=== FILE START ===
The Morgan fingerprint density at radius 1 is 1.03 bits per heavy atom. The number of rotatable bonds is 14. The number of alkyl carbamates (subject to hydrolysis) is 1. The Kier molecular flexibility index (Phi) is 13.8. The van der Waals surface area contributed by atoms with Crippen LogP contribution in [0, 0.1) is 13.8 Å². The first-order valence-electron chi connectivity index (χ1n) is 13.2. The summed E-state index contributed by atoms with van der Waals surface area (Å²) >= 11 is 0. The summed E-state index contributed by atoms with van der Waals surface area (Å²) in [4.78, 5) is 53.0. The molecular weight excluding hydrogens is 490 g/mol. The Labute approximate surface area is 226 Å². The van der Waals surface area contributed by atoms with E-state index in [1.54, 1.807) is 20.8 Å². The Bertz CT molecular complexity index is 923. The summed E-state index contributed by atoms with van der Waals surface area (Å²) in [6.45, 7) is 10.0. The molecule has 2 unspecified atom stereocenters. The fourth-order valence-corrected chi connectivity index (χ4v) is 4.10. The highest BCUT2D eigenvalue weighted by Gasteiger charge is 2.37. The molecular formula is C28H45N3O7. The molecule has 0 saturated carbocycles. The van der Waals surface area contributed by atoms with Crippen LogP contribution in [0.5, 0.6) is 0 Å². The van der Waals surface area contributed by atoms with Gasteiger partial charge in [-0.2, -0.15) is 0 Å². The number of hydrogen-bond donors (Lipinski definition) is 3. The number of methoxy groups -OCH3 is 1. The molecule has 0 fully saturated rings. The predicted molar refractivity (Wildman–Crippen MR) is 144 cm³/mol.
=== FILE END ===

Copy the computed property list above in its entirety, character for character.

The Morgan fingerprint density at radius 1 is 1.03 bits per heavy atom. The number of rotatable bonds is 14. The number of alkyl carbamates (subject to hydrolysis) is 1. The Kier molecular flexibility index (Phi) is 13.8. The van der Waals surface area contributed by atoms with Crippen LogP contribution in [0, 0.1) is 13.8 Å². The first-order valence-electron chi connectivity index (χ1n) is 13.2. The summed E-state index contributed by atoms with van der Waals surface area (Å²) >= 11 is 0. The summed E-state index contributed by atoms with van der Waals surface area (Å²) in [4.78, 5) is 53.0. The molecular weight excluding hydrogens is 490 g/mol. The Labute approximate surface area is 226 Å². The van der Waals surface area contributed by atoms with E-state index in [1.54, 1.807) is 20.8 Å². The Bertz CT molecular complexity index is 923. The summed E-state index contributed by atoms with van der Waals surface area (Å²) in [6.45, 7) is 10.0. The molecule has 2 unspecified atom stereocenters. The fourth-order valence-corrected chi connectivity index (χ4v) is 4.10. The highest BCUT2D eigenvalue weighted by Gasteiger charge is 2.37. The molecular formula is C28H45N3O7. The molecule has 0 saturated carbocycles. The van der Waals surface area contributed by atoms with Crippen LogP contribution in [0.5, 0.6) is 0 Å². The van der Waals surface area contributed by atoms with Gasteiger partial charge in [-0.2, -0.15) is 0 Å². The number of hydrogen-bond donors (Lipinski definition) is 3. The number of methoxy groups -OCH3 is 1. The molecule has 0 fully saturated rings. The predicted molar refractivity (Wildman–Crippen MR) is 144 cm³/mol.